Synchronous Asynchronous RESTful Routing

Conclusion 1:
Ajax web application model = asynchronous client server request response
classic web application model = synchronous client server request response (means reloading all the assets for every request)

Conclusion 2:
An API that adheres to the principles of REST does not require the client to know anything about the structure of the API.

Conclusion 3:
Resource routing allows you to quickly declare all of the common routes for a given resourceful controller. Instead of declaring separate routes for your index, show, new, edit, create, update and destroy actions, a resourceful route declares them in a single line of code.

1- What exactly is routing in frameworks ?
2- How to mix REST and AJAX to achieve requests/responses (without page refresh) ?
3- Is AngularJS is a good option for RESTful AJAXing ?

That depends. There are several ‘levels’ to a REST implementation and not all RESTful APIs go as far as implementing level 3, which is about including discoverable hyperlinks in the response.

Routing is where you specify the URLs that your application/API makes available, and which code will be executed for each route.

I’m not sure what you’re asking here. You can access RESTful APIs over AJAX the same as you can for any other kind of URL, and you can update web pages dynamically via AJAX without having to use REST.

That depends on how comfortable you are with Angular, as it does have quite a steep learning curve compared to other JS frameworks. Angular comes with the ngResource module which is designed for working with REST APIs, but there are other frameworks/libraries such as Backbone which are setup to use RESTful back-ends by default.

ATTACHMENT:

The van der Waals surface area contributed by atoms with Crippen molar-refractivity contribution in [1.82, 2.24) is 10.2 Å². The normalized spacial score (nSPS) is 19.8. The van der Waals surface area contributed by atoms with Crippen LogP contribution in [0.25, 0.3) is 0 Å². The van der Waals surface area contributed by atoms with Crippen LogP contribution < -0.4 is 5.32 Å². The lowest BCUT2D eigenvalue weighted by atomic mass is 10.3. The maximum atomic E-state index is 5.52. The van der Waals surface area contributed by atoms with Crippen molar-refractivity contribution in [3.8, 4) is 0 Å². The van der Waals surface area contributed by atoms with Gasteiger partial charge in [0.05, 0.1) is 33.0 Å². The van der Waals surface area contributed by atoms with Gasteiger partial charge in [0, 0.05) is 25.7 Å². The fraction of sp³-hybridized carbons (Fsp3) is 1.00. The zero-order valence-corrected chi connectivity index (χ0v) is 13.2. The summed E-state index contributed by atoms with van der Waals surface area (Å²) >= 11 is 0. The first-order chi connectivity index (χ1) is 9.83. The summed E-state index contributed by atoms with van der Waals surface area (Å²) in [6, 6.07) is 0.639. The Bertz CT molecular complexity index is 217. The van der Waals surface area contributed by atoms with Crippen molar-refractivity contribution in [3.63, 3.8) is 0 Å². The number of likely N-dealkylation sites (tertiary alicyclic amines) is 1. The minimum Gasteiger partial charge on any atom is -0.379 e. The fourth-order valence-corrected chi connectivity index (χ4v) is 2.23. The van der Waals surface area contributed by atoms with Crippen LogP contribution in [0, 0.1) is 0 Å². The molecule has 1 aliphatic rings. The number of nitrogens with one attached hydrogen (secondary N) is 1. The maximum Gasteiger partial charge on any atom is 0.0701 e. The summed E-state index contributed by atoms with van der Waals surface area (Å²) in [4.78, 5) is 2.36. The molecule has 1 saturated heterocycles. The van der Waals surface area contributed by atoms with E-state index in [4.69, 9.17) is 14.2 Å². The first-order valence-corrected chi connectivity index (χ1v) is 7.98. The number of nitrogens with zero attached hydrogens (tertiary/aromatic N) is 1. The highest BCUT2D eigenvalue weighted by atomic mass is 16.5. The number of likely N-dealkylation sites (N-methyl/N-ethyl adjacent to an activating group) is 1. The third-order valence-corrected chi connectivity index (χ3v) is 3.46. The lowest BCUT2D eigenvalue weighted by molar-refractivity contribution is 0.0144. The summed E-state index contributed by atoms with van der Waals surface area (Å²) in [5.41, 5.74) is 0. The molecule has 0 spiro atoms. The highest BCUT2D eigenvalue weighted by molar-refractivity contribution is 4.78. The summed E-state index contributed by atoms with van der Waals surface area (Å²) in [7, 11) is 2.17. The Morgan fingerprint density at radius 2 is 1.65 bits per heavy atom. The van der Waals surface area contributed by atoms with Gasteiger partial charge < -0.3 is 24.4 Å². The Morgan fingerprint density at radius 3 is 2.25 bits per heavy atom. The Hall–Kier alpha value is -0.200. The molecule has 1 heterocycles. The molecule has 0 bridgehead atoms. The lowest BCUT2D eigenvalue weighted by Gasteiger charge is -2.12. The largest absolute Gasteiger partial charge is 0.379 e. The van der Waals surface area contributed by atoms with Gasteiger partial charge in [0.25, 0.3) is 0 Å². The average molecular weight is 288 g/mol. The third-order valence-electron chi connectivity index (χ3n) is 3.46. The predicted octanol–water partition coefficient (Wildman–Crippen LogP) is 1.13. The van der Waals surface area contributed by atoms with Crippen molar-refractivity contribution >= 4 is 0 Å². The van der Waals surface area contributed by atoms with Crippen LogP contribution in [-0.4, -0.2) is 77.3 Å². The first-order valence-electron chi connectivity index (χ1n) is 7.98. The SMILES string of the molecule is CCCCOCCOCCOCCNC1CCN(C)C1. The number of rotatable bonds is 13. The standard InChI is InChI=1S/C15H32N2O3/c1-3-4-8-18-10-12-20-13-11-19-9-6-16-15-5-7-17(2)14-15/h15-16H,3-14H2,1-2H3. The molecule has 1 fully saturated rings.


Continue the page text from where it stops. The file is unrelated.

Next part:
I disagree with this assessment.
ANY Web-based (browser based) interaction is asynchronous. In other words, there is no special knowledge about the connection and it is temporal. The client sends a request (that is a single, independent activity) and then server responds (another single, independent activity). Then the process repeats.
AJAX is just another way of sending the request and recieving the response.

I’m not sure I understand what you mean - for a tradtional non-AJAX app, each action can only make a single request to the server at a time (synchronous), whereas using AJAX an app can make multiple requests simultaneously - therefore from the point of view of the app, communication is asynchronous, surely?

This topic was automatically closed 91 days after the last reply. New replies are no longer allowed.